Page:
Hydropower to Green Hydrogen: A Sustainable Solution for Nepal’s Energy Needs

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With the global population on the rise, there is a significant increase in the demand for energy, creating a complex challenge that requires a comprehensive solution. Meeting the energy requirements of the growing population while ensuring environmental protection is crucial. Although various sources of energy are available, petroleum remains the primary energy source globally. However, as a fossil fuel, its combustion contributes to harmful emissions, particularly carbon dioxide, one of the most dangerous greenhouse gases. Furthermore, the limited availability and rising costs of petroleum have resulted in economic deficits in many underdeveloped countries. Political conflicts with petroleum-producing nations such as Iraq, Syria, Iran, and Venezuela have exacerbated the situation. The ongoing conflict between Russia and Ukraine has also had a significant impact on petroleum prices worldwide.

Given the pressing need to meet global energy demands, it is crucial to develop and embrace alternative energy solutions that are sustainable, affordable, and eco-friendly. This need is even more urgent for landlocked, small, and underdeveloped countries such as Nepal, which must maintain their independence and sovereignty. By adopting alternative energy solutions, Nepal could potentially reduce its dependence on costly imports, leading to significant economic benefits and a more sustainable future. Recent government data reveals that Nepal imports more than 2.66 million tonnes of oil and 480,000 tonnes of cooking gas annually. The cost of chemical fertilizer alone is USD 3.8 million, and that of fuel is about USD 8.7 million each year, which Nepal pays to India to fulfill its energy demand. However, political instability in Nepal could result in India quickly blocking the border and halting exports of these materials to Nepal. Therefore, it’s essential to consider developing alternative energy sources to ensure Nepal’s political stability, development, sovereignty, and independence.

Hydrogen, despite its abundance on Earth amounting to approximately 75%, is rarely found in a free state, with its percentage being below 0.001%. Green hydrogen is a promising alternative energy source that can help meet Nepal’s energy needs. Hydroelectricity is the most efficient form of energy in Nepal, making it the best option for producing green hydrogen. Different studies reveal that splitting 1.0 kg of water using an electric current produces 110 g or 1235 liters of hydrogen. Unlike traditional fossil fuels, water electrolysis produces an emission-free fuel that’s sustainable and can help transition to a carbon-free environment in the future. Green hydrogen can replace traditional fossil fuels in transportation, significantly reducing greenhouse gas emissions. Hydrogen finds its applications in petroleum refining, the treatment of metals, and food processing. Furthermore, green hydrogen can also be used in the industrial production of ammonia, a precursor agent for chemical fertilizers such as urea, ammonium phosphate, and ammonium sulfate.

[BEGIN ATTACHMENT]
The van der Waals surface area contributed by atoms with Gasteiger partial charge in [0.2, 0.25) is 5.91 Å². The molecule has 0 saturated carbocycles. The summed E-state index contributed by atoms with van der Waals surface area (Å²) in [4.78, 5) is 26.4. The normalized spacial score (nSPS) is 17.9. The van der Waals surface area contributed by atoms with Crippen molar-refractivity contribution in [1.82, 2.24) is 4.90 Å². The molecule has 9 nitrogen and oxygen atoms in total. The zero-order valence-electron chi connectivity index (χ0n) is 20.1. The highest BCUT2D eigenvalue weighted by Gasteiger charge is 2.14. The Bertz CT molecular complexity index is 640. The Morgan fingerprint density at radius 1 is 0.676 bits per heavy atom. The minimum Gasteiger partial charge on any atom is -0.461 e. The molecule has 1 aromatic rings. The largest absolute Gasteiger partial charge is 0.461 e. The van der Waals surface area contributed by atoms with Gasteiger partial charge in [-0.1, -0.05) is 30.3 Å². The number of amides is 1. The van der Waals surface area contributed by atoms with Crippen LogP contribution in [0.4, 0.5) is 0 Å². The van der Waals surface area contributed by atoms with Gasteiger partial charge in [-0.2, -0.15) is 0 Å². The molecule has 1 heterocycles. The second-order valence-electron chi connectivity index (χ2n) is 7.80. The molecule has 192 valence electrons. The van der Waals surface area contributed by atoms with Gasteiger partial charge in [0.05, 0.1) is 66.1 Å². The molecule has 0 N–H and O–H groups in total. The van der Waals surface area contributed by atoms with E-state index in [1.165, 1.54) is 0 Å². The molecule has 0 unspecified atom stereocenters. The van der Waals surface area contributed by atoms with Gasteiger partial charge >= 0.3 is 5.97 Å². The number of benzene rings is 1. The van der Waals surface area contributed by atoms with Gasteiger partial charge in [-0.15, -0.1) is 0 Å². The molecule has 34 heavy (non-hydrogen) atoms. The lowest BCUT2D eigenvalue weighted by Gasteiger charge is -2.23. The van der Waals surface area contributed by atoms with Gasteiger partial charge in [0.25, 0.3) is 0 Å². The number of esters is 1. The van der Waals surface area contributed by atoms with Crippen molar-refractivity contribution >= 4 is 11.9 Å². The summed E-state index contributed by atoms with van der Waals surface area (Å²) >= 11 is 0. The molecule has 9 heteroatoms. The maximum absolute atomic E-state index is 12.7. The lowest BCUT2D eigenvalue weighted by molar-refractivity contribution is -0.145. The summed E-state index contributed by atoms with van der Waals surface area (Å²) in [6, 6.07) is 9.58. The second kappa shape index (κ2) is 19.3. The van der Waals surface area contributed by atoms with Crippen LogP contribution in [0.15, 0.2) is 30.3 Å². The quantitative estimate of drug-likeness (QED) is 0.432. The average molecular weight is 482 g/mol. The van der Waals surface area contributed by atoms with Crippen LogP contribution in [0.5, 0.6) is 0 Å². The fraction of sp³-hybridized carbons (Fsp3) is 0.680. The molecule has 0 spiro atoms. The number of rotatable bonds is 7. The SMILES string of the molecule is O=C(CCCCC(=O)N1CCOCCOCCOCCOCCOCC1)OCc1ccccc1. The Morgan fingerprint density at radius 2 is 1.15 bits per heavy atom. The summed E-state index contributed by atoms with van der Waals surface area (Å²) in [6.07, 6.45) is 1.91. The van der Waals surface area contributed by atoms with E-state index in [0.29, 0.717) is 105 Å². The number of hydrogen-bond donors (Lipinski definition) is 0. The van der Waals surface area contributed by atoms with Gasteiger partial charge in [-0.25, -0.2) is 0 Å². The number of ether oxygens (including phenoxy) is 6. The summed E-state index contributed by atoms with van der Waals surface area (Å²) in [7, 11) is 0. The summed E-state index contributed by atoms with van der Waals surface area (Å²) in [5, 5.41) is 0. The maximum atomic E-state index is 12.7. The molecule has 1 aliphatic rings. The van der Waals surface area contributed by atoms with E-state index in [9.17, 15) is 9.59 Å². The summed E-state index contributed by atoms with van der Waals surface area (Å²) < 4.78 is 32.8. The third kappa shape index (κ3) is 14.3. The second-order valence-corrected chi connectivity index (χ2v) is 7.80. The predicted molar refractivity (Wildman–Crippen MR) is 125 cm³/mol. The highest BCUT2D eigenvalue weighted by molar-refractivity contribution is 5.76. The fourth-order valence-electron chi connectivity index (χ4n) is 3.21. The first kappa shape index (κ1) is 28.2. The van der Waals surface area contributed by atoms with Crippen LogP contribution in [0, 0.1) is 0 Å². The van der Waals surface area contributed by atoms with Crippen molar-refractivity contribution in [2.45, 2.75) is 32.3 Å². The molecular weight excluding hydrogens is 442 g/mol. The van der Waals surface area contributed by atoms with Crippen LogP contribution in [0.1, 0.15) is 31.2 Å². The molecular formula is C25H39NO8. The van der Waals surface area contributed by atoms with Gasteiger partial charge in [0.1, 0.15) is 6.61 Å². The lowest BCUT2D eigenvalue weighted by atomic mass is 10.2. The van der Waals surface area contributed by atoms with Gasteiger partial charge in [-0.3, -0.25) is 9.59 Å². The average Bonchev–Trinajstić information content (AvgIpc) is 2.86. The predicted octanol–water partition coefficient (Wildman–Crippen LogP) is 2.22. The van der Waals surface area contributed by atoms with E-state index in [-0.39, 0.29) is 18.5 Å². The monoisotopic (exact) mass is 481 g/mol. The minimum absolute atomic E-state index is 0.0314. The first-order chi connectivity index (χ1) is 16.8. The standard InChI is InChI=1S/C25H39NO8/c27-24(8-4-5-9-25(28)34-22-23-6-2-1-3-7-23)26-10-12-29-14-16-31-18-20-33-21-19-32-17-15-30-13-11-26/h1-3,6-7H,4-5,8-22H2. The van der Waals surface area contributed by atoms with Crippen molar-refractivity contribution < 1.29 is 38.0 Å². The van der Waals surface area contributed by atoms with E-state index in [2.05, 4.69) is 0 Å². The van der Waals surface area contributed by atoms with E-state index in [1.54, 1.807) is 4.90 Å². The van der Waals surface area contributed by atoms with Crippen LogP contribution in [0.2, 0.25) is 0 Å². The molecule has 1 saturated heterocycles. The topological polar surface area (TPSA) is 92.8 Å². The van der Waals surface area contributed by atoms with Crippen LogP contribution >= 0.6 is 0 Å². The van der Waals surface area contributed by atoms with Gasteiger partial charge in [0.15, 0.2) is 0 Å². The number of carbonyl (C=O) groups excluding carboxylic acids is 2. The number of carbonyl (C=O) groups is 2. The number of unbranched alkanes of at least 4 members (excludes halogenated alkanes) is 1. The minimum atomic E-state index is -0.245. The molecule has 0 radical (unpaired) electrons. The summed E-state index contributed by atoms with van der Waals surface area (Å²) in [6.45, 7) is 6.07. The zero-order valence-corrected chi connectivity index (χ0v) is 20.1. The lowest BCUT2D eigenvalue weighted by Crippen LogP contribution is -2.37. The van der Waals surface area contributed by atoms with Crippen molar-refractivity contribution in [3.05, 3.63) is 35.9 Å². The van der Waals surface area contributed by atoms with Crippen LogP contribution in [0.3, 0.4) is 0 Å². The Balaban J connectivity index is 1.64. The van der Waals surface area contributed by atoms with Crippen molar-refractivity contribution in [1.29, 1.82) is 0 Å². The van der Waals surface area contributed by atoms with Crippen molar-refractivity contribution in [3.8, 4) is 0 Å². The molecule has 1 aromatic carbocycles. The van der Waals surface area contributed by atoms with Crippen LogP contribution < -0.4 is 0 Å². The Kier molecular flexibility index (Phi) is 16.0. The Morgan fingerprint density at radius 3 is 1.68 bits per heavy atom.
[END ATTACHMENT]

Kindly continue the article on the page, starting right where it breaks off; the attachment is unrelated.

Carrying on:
As a source of energy it can be employed in fuel cells to power vehicles and provide electricity. Hydrogen fuel cells have a high energy density and are more efficient than traditional combustion engines, making them an excellent option for powering vehicles. The heating value of gasoline is 47 megajoules per kilogram, while that of hydrogen is 143 megajoules per kilogram, making hydrogen almost three times more energy-efficient than gasoline. The reason for the difference in prices between hydrogen and gasoline is mainly due to the better fuel efficiency of hydrogen. Currently, gasoline costs an average of $3.5 per kilogram in the United States, while hydrogen is priced at $14.5 per kilogram. Although the price difference may seem significant, the superior fuel efficiency of hydrogen justifies the higher cost and indicates its potential as a feasible alternative to gasoline.